Abstract: This paper studies the link between television and divorce in Brazil by exploiting variation in the timing of availability of the signal of Rede Globo—the network that had a virtual monopoly on telenovelas in the country—across municipal areas. Using three rounds of Census data (1970, 1980 and 1991) and controlling for area fixed effects and for time-varying characteristics, the paper finds that the share of women who are separated or divorced increases significantly after the Globo signal becomes available. The effect is robust to controlling for potential determinants of Globo’s entry strategy and is stronger for relatively smaller areas, where the signal reaches a higher fraction of the population.
    Keywords: Divorce, Television, Brazil, Soap Operas, Media, Women, Empowerment
    JEL: O1 J12 N36
    Date: 2009–01
  4. By: Alessandro Olper; Johan F.M. Swinnen
    Abstract: Mass media plays a crucial role in information distribution and thus in the political market and public policy making. Theory predicts that information provided by mass media reflects the media’s incentives to provide news to different types of groups in society, and affects these groups’ influence in policy-making. We use data on agricultural policy from 60 countries, spanning a wide range of development stages and media markets, to test these predictions. We find that, in line with theoretical predictions, public support to agriculture is strongly affected by the structure of the mass media. In particular, a greater role of the private mass media in society is associated with policies which benefit the majority more: it reduces taxation of agriculture in poor countries and reduces subsidization of agriculture in rich countries, ceteris paribus. The evidence is also consistent with the hypothesis that increased competition in commercial media reduces transfers to special interest groups and contributes to more efficient public policies.
    Keywords: Mass Media; Media Structure; Information; Agricultural Protection; Political Economy
    JEL: D72 D83 Q18
    Date: 2009
  5. By: Carine Peeters (Centre Emile Bernheim, Solvay Brussels School of Economics and Management, Université Libre de Bruxelles, Brussels and ECARES, Université Libre de Bruxelles.); Patricia Garcia-Prieto (Centre Emile Bernheim, Solvay Brussels School of Economics and Management, Université Libre de Bruxelles, Brussels.); Sébastien Point (Université de Franche-Comté, EM Strasbourg Business School.)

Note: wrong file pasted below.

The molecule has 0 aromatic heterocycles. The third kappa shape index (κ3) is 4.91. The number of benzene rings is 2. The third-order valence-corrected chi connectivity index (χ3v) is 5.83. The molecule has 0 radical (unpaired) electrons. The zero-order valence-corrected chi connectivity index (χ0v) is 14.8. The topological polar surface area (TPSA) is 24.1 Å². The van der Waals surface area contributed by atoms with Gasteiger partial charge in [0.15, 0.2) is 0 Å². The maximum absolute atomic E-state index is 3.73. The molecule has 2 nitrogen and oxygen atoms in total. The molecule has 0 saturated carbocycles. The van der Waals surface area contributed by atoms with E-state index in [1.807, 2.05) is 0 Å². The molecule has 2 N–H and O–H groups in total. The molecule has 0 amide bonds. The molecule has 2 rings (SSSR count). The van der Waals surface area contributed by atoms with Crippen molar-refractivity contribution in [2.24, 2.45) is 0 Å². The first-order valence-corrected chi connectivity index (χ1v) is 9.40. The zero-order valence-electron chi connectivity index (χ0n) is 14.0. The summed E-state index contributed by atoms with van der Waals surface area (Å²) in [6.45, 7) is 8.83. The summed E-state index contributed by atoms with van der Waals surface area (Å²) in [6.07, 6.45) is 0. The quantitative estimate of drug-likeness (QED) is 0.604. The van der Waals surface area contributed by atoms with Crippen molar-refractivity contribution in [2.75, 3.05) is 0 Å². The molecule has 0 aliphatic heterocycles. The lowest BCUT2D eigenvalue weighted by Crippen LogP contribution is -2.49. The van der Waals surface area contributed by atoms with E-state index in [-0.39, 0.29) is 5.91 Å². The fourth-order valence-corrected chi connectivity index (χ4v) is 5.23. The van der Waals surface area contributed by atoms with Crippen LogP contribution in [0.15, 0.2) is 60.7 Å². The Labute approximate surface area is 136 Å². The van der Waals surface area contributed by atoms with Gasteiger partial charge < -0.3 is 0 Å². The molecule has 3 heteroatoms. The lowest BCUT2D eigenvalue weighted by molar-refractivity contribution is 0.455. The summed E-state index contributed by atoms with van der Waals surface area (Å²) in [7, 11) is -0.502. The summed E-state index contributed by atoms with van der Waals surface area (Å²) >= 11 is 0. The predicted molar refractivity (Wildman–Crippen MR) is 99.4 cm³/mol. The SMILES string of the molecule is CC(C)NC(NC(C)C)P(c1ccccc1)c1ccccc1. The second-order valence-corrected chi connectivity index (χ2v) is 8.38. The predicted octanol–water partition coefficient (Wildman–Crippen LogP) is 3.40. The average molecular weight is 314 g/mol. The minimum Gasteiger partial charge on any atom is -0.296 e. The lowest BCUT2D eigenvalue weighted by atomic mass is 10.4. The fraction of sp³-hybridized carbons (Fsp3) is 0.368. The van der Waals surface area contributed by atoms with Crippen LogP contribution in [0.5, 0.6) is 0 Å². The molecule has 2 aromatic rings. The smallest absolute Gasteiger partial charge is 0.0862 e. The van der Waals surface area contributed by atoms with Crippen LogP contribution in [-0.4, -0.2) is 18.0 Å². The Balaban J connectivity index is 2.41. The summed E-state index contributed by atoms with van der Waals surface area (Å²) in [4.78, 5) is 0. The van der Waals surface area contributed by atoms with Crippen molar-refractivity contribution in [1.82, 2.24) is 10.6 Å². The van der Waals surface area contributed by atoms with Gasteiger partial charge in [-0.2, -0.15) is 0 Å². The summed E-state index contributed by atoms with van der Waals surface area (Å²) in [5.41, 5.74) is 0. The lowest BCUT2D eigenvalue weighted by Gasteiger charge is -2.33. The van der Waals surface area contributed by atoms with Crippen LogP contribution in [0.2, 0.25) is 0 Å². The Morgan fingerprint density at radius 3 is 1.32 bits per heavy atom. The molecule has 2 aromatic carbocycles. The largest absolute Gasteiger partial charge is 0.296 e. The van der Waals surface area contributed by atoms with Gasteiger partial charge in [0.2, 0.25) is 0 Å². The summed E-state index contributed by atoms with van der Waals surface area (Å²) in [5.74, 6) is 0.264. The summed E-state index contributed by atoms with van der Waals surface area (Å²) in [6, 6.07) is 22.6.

Abstract: Offshoring inevitably leads to increased cultural diversity in work relations. Most companies perceive this increased diversity as a risk, a problem that needs to be minimized or remedied for offshoring to succeed. Building on the business case for diversity management literature we propose an alternative positive view of cultural diversity in the context of offshore relationships. We suggest that the increased cultural diversity that offshoring brings can actually be an opportunity companies should recognize and leverage in order to foster business performance. We specifically argue that under certain conditions related to the organizational context, type of project, teams, and tasks offshored, offshore projects driven by innovation might actually hold a unique competitive advantage through the utilization of their team cultural diversity.
    Date: 2009–02
  6. By: Arai, Mahmood (Stockholm University Linnaeus Center for Integration Studies - SULCIS); Karlsson, Jonas (Stockholm University Linnaeus Center for Integration Studies - SULCIS); Lundholm, Michael (Department of Economics, Stockholm University)
    Abstract: This study is a replication of "Are Muslim Immigrants Different in terms of Cultural Integration?" by Alberto Bisin, Eleonora Patacchini, Thierry Verdier and Yves Zenou, published in Journal of European Economic Association, 6, 445-456, 2008. Bisin et al. (2008) report that they have 5963 observations in their study. Using their empirical setup, we can only identify 1901 relevant observations in the original data. After removing missing values we are left with 818 observations. We cannot replicate any of their results and our estimations yield no support for their claims.
    Keywords: religious identity; assimilation; Muslims; replication study; Reproducible research
    JEL: A14 J15
    Date: 2009–01–30